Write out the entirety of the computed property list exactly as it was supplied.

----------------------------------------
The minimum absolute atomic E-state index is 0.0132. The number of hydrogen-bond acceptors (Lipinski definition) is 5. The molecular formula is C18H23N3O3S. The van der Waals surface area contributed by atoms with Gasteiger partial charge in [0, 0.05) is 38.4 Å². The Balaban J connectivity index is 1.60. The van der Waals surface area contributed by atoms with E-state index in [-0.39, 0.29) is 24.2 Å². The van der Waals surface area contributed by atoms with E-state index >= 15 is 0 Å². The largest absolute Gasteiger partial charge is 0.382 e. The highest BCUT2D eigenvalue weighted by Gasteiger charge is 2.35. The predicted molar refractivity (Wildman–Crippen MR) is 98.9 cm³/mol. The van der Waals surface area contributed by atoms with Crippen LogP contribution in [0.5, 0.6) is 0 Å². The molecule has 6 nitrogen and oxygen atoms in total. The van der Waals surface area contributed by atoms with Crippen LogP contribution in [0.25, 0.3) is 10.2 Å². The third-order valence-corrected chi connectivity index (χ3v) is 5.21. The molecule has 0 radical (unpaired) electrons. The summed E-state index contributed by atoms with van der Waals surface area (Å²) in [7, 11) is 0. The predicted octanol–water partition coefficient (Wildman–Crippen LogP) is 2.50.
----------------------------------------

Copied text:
The minimum absolute atomic E-state index is 0.0132. The number of hydrogen-bond acceptors (Lipinski definition) is 5. The molecular formula is C18H23N3O3S. The van der Waals surface area contributed by atoms with Gasteiger partial charge in [0, 0.05) is 38.4 Å². The Balaban J connectivity index is 1.60. The van der Waals surface area contributed by atoms with E-state index in [-0.39, 0.29) is 24.2 Å². The van der Waals surface area contributed by atoms with E-state index >= 15 is 0 Å². The largest absolute Gasteiger partial charge is 0.382 e. The highest BCUT2D eigenvalue weighted by Gasteiger charge is 2.35. The predicted molar refractivity (Wildman–Crippen MR) is 98.9 cm³/mol. The van der Waals surface area contributed by atoms with Crippen LogP contribution in [0.5, 0.6) is 0 Å². The molecule has 6 nitrogen and oxygen atoms in total. The van der Waals surface area contributed by atoms with Crippen LogP contribution in [0.25, 0.3) is 10.2 Å². The third-order valence-corrected chi connectivity index (χ3v) is 5.21. The molecule has 0 radical (unpaired) electrons. The summed E-state index contributed by atoms with van der Waals surface area (Å²) in [7, 11) is 0. The predicted octanol–water partition coefficient (Wildman–Crippen LogP) is 2.50.